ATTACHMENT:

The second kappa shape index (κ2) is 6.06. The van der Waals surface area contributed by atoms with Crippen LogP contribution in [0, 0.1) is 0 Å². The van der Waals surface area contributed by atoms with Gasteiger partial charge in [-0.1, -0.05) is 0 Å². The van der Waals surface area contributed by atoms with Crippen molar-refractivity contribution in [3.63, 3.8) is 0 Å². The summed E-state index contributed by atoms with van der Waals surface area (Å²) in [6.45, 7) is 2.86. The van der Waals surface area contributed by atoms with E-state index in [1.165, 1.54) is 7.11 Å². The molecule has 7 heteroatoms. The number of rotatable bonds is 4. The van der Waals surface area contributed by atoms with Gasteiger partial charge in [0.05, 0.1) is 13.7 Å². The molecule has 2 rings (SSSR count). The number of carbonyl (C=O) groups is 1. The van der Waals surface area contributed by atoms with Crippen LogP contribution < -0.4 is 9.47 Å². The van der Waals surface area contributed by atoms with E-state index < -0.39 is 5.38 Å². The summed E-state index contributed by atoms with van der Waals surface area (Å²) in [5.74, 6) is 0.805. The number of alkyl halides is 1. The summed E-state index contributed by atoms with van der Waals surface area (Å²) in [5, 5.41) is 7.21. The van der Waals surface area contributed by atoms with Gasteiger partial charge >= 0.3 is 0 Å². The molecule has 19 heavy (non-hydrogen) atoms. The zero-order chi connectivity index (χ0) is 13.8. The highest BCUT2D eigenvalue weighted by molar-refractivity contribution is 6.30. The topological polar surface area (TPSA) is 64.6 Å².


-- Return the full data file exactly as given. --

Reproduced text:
The second kappa shape index (κ2) is 6.06. The van der Waals surface area contributed by atoms with Crippen LogP contribution in [0, 0.1) is 0 Å². The van der Waals surface area contributed by atoms with Gasteiger partial charge in [-0.1, -0.05) is 0 Å². The van der Waals surface area contributed by atoms with Crippen molar-refractivity contribution in [3.63, 3.8) is 0 Å². The summed E-state index contributed by atoms with van der Waals surface area (Å²) in [6.45, 7) is 2.86. The van der Waals surface area contributed by atoms with E-state index in [1.165, 1.54) is 7.11 Å². The molecule has 7 heteroatoms. The number of rotatable bonds is 4. The van der Waals surface area contributed by atoms with Gasteiger partial charge in [0.05, 0.1) is 13.7 Å². The molecule has 2 rings (SSSR count). The number of carbonyl (C=O) groups is 1. The van der Waals surface area contributed by atoms with Crippen LogP contribution < -0.4 is 9.47 Å². The van der Waals surface area contributed by atoms with E-state index < -0.39 is 5.38 Å². The summed E-state index contributed by atoms with van der Waals surface area (Å²) in [5.74, 6) is 0.805. The number of alkyl halides is 1. The summed E-state index contributed by atoms with van der Waals surface area (Å²) in [5, 5.41) is 7.21. The van der Waals surface area contributed by atoms with Gasteiger partial charge >= 0.3 is 0 Å². The molecule has 19 heavy (non-hydrogen) atoms. The zero-order chi connectivity index (χ0) is 13.8. The highest BCUT2D eigenvalue weighted by molar-refractivity contribution is 6.30. The topological polar surface area (TPSA) is 64.6 Å².